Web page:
Rodney Crowell is a master craftsman of the song. Arriving in Nashville in 1972, his early years were spent in the close orbit with fellow luminaries Guy Clark and Townes Van Zandt. He also found a productive relationship with Emmylou Harris, writing many songs that she recorded, and joining her elite Hot Band as rhythm guitarist. While married to Roseanne Cash he produced her landmark album King’s Record Shop. Not long after, he had his own breakout album, Diamonds and Dirt, which launched five No. 1 Billboard country singles.
After the hot streak cooled, Crowell continued to whittle his songwriting to a fine point, mining his experience and inspirations for more personal yet universally resonant works. Following last year’s Grammy-winning collaboration with Emmylou Harris, Old Yellow Moon, he released his latest—15th!—solo album, Tarpaper Sky. Photographer Jacob Blickenstaff spoke with him recently in New York City. The following is in Crowell’s words.
I never focused on writing songs for others. That doesn’t work, and in fact I can’t do it. All of the success I’ve had with other people performing my songs was a result of just writing “for the sake of the song,” to quote Townes Van Zandt. I learned early, when I got involved with Emmylou Harris recording my songs back in the 70’s. I spent a day writing a song for her, took it over and played it for her, and she says, “That’s real nice, but I heard this demo of this song you wrote and I want to record that.” It hit me that you just have to write the songs for the song. People will cover it.
I do primarily consider myself a songwriter. I’ve always been in the business of tracking down songs, finding their trail and coaxing them out of hiding. I also hold to the theory that once it’s written, it’s got to be performed. Writing is a performance art, I think, and once the voice delivers it, it completes the circle.
I’ve made a study of inspiration based on my own experience. The kind of inspiration that came to me as a young man in my twenties was broad strokes: the theme of love or the theme of the landscape in Louisiana, the theme of running from the cops or the theme of a vacation that I couldn’t afford because I’m a poor boy from Houston. It was broad-stroke by nature, because when creativity is starting to flower it first opens up on a more broad scale. As time moved on, I could get more involved in my own experiences and become more singular. People say to me now, “God, I love what you’re writing, but it’s so you, I can’t record it,” and I understand that. That’s part of the ongoing process of how do I keep the craft sharp enough that occasionally the inspiration finds me worthy of visitation.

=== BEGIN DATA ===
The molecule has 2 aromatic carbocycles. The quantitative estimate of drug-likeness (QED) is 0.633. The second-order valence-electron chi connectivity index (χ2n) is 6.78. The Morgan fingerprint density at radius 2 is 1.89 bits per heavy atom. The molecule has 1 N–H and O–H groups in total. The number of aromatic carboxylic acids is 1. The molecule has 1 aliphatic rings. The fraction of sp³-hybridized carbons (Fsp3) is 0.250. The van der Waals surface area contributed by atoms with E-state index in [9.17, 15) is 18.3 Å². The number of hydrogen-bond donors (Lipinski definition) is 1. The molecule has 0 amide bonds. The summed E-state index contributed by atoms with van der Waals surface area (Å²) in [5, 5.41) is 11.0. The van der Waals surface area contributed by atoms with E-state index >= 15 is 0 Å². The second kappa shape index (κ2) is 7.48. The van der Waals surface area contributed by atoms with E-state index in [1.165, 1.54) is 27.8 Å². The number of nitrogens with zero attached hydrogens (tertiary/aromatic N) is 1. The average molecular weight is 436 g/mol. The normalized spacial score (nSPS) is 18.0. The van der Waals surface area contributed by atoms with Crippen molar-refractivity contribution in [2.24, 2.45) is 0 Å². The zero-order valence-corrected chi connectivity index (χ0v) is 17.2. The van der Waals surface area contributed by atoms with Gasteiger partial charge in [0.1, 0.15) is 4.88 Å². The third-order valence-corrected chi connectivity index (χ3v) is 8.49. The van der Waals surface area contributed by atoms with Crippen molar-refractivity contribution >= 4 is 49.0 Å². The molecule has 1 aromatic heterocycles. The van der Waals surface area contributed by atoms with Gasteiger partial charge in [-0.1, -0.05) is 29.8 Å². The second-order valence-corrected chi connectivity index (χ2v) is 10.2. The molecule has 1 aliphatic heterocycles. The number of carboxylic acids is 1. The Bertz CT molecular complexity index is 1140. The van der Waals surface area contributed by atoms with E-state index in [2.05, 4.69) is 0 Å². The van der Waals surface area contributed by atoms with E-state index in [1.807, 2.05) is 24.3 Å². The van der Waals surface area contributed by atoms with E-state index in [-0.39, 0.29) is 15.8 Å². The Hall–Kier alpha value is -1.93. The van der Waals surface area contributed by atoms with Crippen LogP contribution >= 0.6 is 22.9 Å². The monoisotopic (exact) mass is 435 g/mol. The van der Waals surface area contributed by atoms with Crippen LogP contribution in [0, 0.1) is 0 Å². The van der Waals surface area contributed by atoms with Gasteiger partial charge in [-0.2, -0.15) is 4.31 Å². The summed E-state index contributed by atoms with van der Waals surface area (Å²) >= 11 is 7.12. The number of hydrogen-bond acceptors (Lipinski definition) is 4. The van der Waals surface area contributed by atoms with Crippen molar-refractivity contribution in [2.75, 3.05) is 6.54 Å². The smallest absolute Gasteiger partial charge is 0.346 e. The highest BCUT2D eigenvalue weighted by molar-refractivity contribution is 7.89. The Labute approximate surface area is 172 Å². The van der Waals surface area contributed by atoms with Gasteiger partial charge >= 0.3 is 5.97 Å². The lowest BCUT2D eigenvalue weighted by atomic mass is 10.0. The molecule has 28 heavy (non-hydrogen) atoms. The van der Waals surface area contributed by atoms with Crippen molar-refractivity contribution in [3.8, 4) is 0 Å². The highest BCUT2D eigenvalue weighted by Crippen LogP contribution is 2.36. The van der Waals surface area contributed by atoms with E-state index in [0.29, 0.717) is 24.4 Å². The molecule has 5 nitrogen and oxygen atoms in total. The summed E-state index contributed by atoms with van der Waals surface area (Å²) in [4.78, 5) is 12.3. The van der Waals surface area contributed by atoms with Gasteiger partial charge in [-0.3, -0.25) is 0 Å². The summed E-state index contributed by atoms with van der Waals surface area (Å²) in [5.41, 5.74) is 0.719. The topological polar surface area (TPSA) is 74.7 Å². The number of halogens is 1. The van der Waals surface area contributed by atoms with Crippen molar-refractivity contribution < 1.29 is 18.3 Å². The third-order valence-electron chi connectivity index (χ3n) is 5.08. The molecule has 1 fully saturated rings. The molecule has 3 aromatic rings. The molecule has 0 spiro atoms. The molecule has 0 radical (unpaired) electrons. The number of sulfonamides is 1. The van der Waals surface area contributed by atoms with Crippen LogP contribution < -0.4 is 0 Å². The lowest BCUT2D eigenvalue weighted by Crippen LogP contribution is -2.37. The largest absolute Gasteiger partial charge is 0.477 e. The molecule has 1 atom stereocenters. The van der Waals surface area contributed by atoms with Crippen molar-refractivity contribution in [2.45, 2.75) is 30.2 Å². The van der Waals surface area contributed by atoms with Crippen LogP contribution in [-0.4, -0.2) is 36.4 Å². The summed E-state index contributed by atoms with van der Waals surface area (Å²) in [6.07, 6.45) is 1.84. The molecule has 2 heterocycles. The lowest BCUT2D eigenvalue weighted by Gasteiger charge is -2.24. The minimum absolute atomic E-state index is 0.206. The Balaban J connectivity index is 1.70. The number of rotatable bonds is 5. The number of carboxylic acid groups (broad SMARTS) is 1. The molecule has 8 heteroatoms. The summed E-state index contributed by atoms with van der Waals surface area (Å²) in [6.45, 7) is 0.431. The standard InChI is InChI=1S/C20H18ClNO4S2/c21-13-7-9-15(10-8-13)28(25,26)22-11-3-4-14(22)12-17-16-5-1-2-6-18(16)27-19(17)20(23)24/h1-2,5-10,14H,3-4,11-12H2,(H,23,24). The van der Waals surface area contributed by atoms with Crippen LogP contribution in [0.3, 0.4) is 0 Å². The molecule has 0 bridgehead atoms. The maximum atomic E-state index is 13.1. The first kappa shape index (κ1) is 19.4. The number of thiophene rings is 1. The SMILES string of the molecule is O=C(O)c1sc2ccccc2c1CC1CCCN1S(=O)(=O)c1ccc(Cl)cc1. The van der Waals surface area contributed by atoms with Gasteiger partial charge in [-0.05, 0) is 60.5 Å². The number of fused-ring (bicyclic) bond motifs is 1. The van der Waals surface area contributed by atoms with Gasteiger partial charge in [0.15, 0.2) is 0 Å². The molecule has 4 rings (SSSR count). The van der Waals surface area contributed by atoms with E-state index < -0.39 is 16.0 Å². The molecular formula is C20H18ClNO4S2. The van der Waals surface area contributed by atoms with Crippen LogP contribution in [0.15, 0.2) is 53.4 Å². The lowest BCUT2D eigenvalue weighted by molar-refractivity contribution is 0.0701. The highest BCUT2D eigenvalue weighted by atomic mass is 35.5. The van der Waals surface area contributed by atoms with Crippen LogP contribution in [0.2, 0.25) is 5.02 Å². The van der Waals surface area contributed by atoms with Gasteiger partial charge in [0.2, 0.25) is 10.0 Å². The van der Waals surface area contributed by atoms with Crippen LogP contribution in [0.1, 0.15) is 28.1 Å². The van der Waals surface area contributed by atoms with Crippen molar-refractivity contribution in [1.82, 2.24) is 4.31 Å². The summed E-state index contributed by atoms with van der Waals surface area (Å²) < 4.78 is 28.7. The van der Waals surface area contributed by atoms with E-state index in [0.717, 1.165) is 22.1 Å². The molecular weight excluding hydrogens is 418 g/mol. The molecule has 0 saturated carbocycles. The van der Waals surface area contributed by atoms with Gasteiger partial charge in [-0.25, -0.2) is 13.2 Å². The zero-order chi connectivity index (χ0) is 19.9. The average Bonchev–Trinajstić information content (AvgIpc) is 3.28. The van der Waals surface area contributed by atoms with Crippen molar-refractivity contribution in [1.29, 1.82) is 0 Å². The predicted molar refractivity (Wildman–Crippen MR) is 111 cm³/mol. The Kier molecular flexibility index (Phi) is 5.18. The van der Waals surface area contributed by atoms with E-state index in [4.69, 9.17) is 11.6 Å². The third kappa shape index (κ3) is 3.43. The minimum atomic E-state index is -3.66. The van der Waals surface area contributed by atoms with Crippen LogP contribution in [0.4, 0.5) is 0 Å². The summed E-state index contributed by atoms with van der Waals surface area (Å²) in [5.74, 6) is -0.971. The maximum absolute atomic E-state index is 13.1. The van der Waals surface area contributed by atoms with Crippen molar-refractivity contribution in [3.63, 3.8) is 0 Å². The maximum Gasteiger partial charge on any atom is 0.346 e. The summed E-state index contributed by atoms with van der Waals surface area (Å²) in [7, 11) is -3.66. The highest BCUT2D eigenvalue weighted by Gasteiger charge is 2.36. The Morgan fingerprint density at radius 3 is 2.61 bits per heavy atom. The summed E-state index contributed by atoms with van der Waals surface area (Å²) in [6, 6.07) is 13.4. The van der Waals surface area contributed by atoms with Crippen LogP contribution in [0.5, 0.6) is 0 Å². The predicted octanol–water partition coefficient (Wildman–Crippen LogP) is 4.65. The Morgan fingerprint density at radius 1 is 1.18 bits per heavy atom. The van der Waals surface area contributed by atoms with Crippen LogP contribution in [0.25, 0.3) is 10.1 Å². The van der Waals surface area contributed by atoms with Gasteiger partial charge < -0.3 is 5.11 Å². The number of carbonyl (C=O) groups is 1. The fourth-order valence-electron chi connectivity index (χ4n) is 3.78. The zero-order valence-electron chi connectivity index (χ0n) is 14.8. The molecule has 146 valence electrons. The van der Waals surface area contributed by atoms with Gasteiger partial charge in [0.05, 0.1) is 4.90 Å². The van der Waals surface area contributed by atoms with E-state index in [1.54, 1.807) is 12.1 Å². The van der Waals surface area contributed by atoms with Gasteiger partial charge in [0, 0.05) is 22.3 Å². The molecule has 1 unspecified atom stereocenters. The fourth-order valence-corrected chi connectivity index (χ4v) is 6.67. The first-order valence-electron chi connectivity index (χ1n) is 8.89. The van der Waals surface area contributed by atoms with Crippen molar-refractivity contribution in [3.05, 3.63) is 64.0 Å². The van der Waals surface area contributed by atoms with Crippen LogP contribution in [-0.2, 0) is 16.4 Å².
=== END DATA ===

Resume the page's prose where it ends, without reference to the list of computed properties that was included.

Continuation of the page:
I’ve complained about the digital age, but with iTunes I’ve been able to do a study of old blues records and jazz from the ’20s. I always had a fascination with Lightnin’ Hopkins. I really do have a love of acoustic blues from Robert Johnson to R.L. Burnside, and Son House. In a way, Howlin’ Wolf is in that tradition and certainly Muddy Waters—part country blues, part Chicago blues.
To keep myself sharpened, I’ve been trying to understand how would I express the blues. I’m not Lightnin’ Hopkins, and if I attempted to perform like him I’d sound like a blue-eyed white boy. But there is a blues man inside me, and I’m looking for him. I have been tapping into those songs and writing from that perspective. I can follow the blues back to where I find myself in it.
Since I wrote Chinaberry Sidewalks, I got a lot more of the sense that I have to develop my self-editor, which makes my process slower because I spend more time with the songs. I revise songs two or three times to refine the the language. I hear songs that I’ve written in 1972 where I think I let a lot slide by.
Emmylou and I have written seven songs together this year. We’re thinking about making a second album together. I found that it was a bit of a relief; I had gotten so far into self-editing and really making sure I got a jeweler’s-eye view of what I was trying to say, and Emmylou was very sweetly going, “Hey, we were good three revisions back.” Emmy gave me ease in the process.
I like the satisfaction of the creative conversation. Mary Carr, a very gifted poet, writer and memoirist, I collaborated with on Kin. She had worked singularly as a poet and a writer of prose and when she got involved in the collaborative process you could tell she was intoxicated by it. She was part of our creative process in the studio. People who spend time alone in front of the typewriter or the computer screen don’t get to experience the beauty of that collaborative conversation that goes on between musicians. The self-consciousness is gone. I always say that self-consciousness is the enemy of good art.
I don’t find songwriting to get any easier. You get older, time flies by, and I believe that inspiration only comes to an artist of certain years if the dedication and the passion are still there. Going out on the road and getting around will kind of daunt your passion a bit, but not enough to back off. Before I leave this world, if I can create something that’s timeless and museum quality, then it will have all been worth it. And if I don’t? It would have still all been worth it.
“Contact” is series of portraits and conversations with musicians by Jacob Blickenstaff.